ASU Awarded a $2.97 Million Grant from National Institute of Health!).
.ASU's Dr. Manoj Mishra in his laboratory (photo by David Campbell/ASU).
- Grant's goal to increase biomedical workforce with diversity & target freshmen to biomedical disciplines -
- This story was written by Kenneth Mullinax/ASU
The National Institute of Health (NIH) has awarded Alabama State University a five-year grant worth $2.97 million from its National Research Mentoring Network titled, "Intersection of Social Capital, Mentorship, and Networking on Persistence, Engagement, and Science Identity." ASU will lead the grant activities, as well as partner institutions Tuskegee University (TU), Savannah State University (SSU), Vanderbilt University (VU), and the University of North Texas Health Science Center (UNTHSC).
Each year, a minimum of 150 freshmen students from ASU as well as TU and SSU will be benefited by this grant.
ASU's Dr. Manoj Mishra, professor of Biology and founding director of the University's Cancer Biology Research and Training (CBRT) organization, will serve as the principal investigator of the grant.
This project is named "NRMN MISSION," which stands for "Mentorship, Integrating students, Social/Scientific Organization Interaction , engagement, and Networking." Its participating students will be referred to as "MISSION" scholars. The main goal of this grant is to increase the diversity of the biomedical workforce by providing mentorship, networking, and career development activities to freshmen students in biomedical disciplines at ASU and partnering institutions.
ASU STUDENTS BENEFIT GREATLY
For ASU, this project will provide effective mentoring and impact a large number of freshmen students at the University who are interested in biomedical careers. This will assist the University in the retention of its students and further establish and strengthen partnerships with other institutions who are facing similar challenges in training, mentoring, and retention, said Mishra.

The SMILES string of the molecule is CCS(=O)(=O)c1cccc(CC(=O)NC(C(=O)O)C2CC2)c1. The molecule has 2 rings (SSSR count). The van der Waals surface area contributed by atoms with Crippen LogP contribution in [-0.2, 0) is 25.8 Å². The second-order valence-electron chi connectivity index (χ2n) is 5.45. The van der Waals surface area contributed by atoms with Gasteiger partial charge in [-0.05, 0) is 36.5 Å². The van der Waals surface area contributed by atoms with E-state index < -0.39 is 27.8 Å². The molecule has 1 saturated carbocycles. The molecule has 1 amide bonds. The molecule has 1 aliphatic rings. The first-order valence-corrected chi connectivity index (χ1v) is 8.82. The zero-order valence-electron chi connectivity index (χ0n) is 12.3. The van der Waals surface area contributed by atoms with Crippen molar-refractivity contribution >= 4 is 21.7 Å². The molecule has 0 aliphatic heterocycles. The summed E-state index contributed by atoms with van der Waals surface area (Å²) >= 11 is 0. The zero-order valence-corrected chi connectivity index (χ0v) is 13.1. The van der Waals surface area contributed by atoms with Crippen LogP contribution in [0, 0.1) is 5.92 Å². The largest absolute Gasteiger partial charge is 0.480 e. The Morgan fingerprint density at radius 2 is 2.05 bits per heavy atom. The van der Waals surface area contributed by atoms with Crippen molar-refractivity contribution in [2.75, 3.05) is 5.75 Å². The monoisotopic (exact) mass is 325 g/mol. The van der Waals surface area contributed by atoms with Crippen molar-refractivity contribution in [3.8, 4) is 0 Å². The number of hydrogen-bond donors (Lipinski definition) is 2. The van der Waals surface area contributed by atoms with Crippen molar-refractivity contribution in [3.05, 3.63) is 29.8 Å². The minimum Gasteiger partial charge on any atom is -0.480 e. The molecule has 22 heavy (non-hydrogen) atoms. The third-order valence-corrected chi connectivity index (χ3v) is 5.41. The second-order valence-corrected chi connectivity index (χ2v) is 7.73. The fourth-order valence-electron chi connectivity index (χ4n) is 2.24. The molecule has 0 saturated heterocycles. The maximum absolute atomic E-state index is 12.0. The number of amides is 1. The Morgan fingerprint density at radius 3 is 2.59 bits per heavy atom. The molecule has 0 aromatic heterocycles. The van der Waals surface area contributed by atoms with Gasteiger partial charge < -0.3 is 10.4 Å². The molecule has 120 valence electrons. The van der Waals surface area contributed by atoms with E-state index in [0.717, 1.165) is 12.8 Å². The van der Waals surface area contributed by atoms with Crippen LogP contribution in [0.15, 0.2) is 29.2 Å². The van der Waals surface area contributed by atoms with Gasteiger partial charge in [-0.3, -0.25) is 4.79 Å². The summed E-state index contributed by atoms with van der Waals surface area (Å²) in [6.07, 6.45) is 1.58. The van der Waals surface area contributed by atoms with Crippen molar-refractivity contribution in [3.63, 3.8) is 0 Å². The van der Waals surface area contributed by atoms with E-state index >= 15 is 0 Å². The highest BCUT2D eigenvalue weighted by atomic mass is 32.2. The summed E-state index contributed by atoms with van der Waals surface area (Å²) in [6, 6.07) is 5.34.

"It is very critical to provide freshman undergraduates at ASU mentorship and networking opportunities to motivate them to stay in the science disciplines, complete their undergraduate studies at ASU, and work to attain admittance in to graduate school and research programs," Mishra said. "It is imperative for us to provide enhanced mentorship, networking, and the support of even more experienced mentors and advisers who can help students make the right decisions at the early stage of their academic career, which is what this important NIH grant helps us to do even better at ASU," Mishra commented.
MENTORING IS THE KEY
Mishra added that this project will provide a great analysis of effective mentoring practices that helps ASU students to overcome different social factors in their formative freshmen years, which works to help increase the retention of ASU's students.
The co-investigators from Alabama State University with Dr. Mishra include Dr.'s Marcia Rossi, Tina Vazin, Kenley Obas, and Sabita Saldanha. Each of the other schools named in the grant will have similar academic staff involved in similar positions.
"This is another great step forward for ASU in working to increase the number of its students studying and taking on active careers in STEM fields, which is important for the continued growth of the University and for the community at large," Mishra said.